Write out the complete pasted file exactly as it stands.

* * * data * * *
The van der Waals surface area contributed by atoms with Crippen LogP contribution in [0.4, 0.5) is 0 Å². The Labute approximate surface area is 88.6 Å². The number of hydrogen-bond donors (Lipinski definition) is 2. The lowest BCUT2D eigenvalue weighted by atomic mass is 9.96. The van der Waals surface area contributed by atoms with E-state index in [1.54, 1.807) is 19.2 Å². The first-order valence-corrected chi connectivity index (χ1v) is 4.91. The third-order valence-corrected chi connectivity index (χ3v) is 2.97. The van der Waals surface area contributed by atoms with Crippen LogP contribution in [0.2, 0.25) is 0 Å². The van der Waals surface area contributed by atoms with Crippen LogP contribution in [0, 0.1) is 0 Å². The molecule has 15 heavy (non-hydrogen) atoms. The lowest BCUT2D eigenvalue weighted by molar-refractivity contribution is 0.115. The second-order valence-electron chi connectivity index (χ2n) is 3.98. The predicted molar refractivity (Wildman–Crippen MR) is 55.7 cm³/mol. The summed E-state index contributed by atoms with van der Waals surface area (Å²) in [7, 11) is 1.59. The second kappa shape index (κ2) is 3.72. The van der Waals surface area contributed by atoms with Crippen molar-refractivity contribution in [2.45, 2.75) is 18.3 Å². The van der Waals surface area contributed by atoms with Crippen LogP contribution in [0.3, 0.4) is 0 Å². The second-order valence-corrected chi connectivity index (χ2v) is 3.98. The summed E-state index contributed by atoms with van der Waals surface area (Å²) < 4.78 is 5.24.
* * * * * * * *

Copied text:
The van der Waals surface area contributed by atoms with Crippen LogP contribution in [0.4, 0.5) is 0 Å². The Labute approximate surface area is 88.6 Å². The number of hydrogen-bond donors (Lipinski definition) is 2. The lowest BCUT2D eigenvalue weighted by atomic mass is 9.96. The van der Waals surface area contributed by atoms with E-state index in [1.54, 1.807) is 19.2 Å². The first-order valence-corrected chi connectivity index (χ1v) is 4.91. The third-order valence-corrected chi connectivity index (χ3v) is 2.97. The van der Waals surface area contributed by atoms with Crippen LogP contribution in [0.2, 0.25) is 0 Å². The van der Waals surface area contributed by atoms with Crippen LogP contribution in [0, 0.1) is 0 Å². The molecule has 15 heavy (non-hydrogen) atoms. The lowest BCUT2D eigenvalue weighted by molar-refractivity contribution is 0.115. The second-order valence-electron chi connectivity index (χ2n) is 3.98. The predicted molar refractivity (Wildman–Crippen MR) is 55.7 cm³/mol. The summed E-state index contributed by atoms with van der Waals surface area (Å²) in [7, 11) is 1.59. The second kappa shape index (κ2) is 3.72. The van der Waals surface area contributed by atoms with Crippen molar-refractivity contribution in [2.45, 2.75) is 18.3 Å². The van der Waals surface area contributed by atoms with Crippen LogP contribution in [0.3, 0.4) is 0 Å². The second-order valence-corrected chi connectivity index (χ2v) is 3.98. The summed E-state index contributed by atoms with van der Waals surface area (Å²) < 4.78 is 5.24.